So far you have analyzed the model and the controller, now let's complete the MVC triad. The files constituting the view layer are all enclosed within folders located in app\views as shown in Figure 5-9.
As you can see, inside app\views are two folders, articles and layouts. The articles folder is there to contain all the view templates and partials that are associated with the Articles controller.
Notice how each of the view files generated by the scaffold generator has the format name.html.erb. This indicates that ERb should be used as a template engine to produce HTML.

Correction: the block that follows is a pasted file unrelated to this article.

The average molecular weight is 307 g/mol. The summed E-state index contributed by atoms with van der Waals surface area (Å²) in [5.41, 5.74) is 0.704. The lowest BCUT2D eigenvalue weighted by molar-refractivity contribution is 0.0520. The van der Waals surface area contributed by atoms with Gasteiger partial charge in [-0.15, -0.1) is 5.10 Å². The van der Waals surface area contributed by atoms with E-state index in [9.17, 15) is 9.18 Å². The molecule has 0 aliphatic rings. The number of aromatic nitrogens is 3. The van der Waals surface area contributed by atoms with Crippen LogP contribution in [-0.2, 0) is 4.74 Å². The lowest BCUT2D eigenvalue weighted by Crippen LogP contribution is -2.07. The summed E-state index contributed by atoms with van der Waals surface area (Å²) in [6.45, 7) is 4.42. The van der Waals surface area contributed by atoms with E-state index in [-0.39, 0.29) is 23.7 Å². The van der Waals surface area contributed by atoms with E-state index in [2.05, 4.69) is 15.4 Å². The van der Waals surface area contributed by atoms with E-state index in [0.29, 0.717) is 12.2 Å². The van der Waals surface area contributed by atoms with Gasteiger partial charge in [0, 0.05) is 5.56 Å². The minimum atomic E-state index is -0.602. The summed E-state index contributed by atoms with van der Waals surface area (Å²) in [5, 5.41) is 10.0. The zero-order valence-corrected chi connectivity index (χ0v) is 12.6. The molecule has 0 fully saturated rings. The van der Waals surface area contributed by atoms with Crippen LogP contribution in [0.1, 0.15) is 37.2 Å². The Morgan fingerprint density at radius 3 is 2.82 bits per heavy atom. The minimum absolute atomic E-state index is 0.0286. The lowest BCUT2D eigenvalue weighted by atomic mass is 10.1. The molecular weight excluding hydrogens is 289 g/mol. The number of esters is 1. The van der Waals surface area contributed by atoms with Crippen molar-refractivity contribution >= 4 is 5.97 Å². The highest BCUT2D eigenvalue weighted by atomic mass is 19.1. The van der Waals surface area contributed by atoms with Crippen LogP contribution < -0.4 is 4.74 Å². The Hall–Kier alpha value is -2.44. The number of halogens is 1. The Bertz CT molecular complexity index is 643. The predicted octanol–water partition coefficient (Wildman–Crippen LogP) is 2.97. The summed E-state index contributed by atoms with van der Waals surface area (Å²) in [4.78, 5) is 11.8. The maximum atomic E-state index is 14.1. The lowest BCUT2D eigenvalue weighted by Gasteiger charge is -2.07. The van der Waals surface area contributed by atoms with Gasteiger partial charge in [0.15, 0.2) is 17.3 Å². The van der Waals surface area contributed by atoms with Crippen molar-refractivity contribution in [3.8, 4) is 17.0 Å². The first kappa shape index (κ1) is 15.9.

The layouts folder hosts, as the name implies, layouts. Rails knows by convention that the ArticlesController should render the layout app\views\layouts\articles.html.erb. This convention can of course be overwritten and you could, for example, decide to reuse the same layout for multiple controllers.
There is a striking similarity between ASP.NET's master pages and Rails' layouts. Both are aimed at sharing the same layout, structure, and style among pages that should have a similar look and feel. The first benefit in both cases is therefore the ability to automatically obtain a consistent style and structure for all the pages that are supposed to have a specific theme.
Both Rails' layout and ASP.NET's master ...